How to Fix Timber Cladding – A Guide

cedar clad building

Timber cladding is the outer layer that helps to insulate and protect your home.  Attractive, natural and durable it offers protection against all weathers. In this guide we offer a general insight into the fixing of timber cladding.  The optimum time of year to fit external timber cladding is Autumn and Winter when the weather is more temperate.


Supported by battens, cladding is fixed to the external walls of a building.  Battens must first be treated with a preservative and structurally graded to ensure they are strong enough to carry the weight of the cladding. They should be at least 20mm deep to create a cavity.  This allows for any penetrating water or moisture to escape. It ensures both the inner and outer surfaces of the wood maintain a similar moisture content thus reducing the potential for movement of the boards.


Horizontal boards are fixed to vertical battens.  Care must be taken where there are joints to ensure these are fixed securely on a sufficient underlying batten width.


Vertical boards are fixed to horizontal battens, with vertical ‘counter’ battens  again allowing for adequate drainage and ventilation. This is an important part of the installation preventing a build up of moisture and which could lead to decay.  Fix support battens at the centre no more than 600mm apart.  This applies to both vertical or horizontal board designs.


When it comes to assembly, if you’re dealing tongue and groove (T&G) cladding, the grooves must be faced down to avoid holding water. In a non-profiled timber, for board-on-board use, any sapwood present should be placed at the rear of the cladding to maintain the natural durability of the wood.

Some species of timber such as oak and sweet chestnut contain a high tannin content which can corrode metals so it is advisable to use stainless steel or galvanised nail, screws or bolts. For softwood species such as cedar, larch and douglas fir, nails may be employed.  These should be punched slightly below the surface of the board to give a smooth finish.

Use screws for hardwoods such as oak, ash and elm for a more secure fixing.  The screw length needs to be 2.5 times the thickness of the board.  Pre-drill a hole slightly deeper than the length of the screw.  Countersinking the screws gives a cleaner look and allows for any movement as the timber gradually settles and dries.  Washers can be used in combination with the screws particularly when using green wood  allowing for a more stable fixing.  Place screws or nails above one another where the width of the board is more than 100mm.  Where butts join, ensure they meet on a batten to support the width.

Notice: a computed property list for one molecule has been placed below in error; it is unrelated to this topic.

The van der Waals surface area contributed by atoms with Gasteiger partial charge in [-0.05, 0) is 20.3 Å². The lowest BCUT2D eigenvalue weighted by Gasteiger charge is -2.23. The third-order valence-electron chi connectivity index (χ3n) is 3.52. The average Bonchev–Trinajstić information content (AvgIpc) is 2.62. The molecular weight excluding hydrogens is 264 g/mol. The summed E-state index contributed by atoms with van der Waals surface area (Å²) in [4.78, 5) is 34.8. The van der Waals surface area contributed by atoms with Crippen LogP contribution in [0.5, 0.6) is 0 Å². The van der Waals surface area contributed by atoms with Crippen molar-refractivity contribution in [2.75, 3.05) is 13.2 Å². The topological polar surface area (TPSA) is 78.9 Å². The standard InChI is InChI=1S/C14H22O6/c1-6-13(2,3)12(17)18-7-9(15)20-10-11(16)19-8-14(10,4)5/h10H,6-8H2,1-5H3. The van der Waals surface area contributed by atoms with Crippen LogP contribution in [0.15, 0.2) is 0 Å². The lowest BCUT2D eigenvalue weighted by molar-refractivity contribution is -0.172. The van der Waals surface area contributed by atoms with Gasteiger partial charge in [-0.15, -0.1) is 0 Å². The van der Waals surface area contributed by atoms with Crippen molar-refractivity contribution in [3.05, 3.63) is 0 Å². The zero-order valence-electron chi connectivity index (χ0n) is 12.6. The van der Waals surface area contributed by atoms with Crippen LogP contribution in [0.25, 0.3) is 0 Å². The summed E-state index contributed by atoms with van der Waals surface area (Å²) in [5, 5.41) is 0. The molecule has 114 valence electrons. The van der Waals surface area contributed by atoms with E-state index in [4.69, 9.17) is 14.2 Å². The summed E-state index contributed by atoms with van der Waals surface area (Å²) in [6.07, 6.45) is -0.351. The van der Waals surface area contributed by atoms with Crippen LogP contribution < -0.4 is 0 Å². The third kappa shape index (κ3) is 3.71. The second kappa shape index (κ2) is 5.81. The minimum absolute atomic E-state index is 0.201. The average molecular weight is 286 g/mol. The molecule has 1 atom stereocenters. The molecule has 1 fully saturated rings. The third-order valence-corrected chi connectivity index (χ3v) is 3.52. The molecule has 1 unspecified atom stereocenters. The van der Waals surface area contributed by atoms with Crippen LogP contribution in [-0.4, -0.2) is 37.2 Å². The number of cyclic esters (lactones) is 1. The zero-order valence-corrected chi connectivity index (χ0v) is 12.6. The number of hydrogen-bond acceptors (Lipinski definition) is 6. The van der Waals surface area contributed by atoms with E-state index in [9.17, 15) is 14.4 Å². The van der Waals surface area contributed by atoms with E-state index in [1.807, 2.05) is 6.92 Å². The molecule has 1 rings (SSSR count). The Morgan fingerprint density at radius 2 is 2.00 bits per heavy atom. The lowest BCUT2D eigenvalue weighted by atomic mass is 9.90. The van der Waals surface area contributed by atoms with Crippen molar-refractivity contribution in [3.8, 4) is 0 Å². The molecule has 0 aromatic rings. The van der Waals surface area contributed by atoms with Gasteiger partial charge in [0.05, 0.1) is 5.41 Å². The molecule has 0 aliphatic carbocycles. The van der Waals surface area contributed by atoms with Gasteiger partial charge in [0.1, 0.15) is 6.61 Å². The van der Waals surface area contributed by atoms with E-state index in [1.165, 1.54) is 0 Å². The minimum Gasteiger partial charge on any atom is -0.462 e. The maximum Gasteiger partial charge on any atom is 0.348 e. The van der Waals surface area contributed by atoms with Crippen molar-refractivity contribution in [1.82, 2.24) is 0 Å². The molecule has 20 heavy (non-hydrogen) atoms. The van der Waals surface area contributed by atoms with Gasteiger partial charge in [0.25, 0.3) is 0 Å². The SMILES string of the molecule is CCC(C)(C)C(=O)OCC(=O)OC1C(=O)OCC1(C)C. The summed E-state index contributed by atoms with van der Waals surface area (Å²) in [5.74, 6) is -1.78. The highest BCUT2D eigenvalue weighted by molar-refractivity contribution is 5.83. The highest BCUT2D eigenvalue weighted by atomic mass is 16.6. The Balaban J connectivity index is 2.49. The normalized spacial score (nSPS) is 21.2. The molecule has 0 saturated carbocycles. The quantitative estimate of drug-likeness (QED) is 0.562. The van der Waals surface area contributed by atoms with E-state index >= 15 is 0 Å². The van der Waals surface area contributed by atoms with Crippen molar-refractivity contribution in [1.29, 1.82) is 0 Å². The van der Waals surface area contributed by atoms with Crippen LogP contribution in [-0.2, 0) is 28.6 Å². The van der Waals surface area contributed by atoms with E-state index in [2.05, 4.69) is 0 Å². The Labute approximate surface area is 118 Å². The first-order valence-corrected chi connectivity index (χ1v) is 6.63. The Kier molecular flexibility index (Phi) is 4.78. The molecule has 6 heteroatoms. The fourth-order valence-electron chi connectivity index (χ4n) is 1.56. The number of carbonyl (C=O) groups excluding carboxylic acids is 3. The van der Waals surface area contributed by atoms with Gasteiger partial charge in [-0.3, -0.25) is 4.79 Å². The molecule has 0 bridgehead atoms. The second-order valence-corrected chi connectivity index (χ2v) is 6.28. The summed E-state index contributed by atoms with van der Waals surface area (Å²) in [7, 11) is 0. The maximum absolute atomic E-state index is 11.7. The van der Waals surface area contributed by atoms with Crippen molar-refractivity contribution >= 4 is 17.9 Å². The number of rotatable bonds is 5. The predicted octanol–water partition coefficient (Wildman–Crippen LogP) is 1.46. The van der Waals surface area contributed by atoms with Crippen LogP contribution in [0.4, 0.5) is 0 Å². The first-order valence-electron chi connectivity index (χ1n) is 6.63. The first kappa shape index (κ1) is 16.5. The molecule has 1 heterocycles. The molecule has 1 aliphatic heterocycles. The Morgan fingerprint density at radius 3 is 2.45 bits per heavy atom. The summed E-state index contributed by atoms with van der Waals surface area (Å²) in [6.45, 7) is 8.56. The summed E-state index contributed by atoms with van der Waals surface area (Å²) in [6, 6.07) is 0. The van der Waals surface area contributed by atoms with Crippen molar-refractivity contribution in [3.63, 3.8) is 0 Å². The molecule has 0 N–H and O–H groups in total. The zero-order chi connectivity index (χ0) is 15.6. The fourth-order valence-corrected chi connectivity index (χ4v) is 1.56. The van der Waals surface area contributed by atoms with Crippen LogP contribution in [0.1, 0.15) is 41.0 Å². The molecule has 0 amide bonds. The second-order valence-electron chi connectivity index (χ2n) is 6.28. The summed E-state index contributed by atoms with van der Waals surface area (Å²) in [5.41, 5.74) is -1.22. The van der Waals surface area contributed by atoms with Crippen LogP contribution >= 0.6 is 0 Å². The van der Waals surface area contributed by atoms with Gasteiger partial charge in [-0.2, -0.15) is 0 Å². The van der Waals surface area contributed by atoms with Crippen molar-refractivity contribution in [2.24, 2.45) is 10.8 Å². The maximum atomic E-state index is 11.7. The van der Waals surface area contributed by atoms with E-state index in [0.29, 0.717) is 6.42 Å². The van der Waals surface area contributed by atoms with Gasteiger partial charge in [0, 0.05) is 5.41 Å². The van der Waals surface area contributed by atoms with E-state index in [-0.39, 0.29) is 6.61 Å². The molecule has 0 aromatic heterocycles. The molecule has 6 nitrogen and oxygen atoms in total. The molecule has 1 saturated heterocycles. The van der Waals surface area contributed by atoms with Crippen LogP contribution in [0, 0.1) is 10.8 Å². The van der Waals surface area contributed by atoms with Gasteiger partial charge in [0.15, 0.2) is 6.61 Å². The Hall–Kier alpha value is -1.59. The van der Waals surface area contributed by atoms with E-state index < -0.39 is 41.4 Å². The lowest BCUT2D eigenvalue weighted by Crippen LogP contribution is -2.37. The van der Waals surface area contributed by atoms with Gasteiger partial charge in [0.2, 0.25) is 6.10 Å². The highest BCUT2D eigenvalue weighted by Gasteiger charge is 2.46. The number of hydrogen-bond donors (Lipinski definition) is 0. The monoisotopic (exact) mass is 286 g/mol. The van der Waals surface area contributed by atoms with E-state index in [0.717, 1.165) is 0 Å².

With timber cladding, it’s essential to be exacting with the corner details just right. Not only will this look aesthetically pleasing, it ensures moisture does not seep behind the boards, which can lead to damp issues.

Each project is unique and the details will vary from build to build, we’ve outlined some general guidelines to help showcase the process for getting timber cladding installed. Information provided here is given as a general guide.  Where possible we recommend employing a qualified tradesperson to carry out the installation.  For more information on types of timber cladding please view our previous blog

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About the author

Ben Sutton has established himself as independent hardwood timber merchant and supplier with a solid reputation built up over the last 20 years. He is committed to providing a bespoke and professional service to his clients at all times, whilst maintaining the highest quality product. Follow Ben on LinkedIn.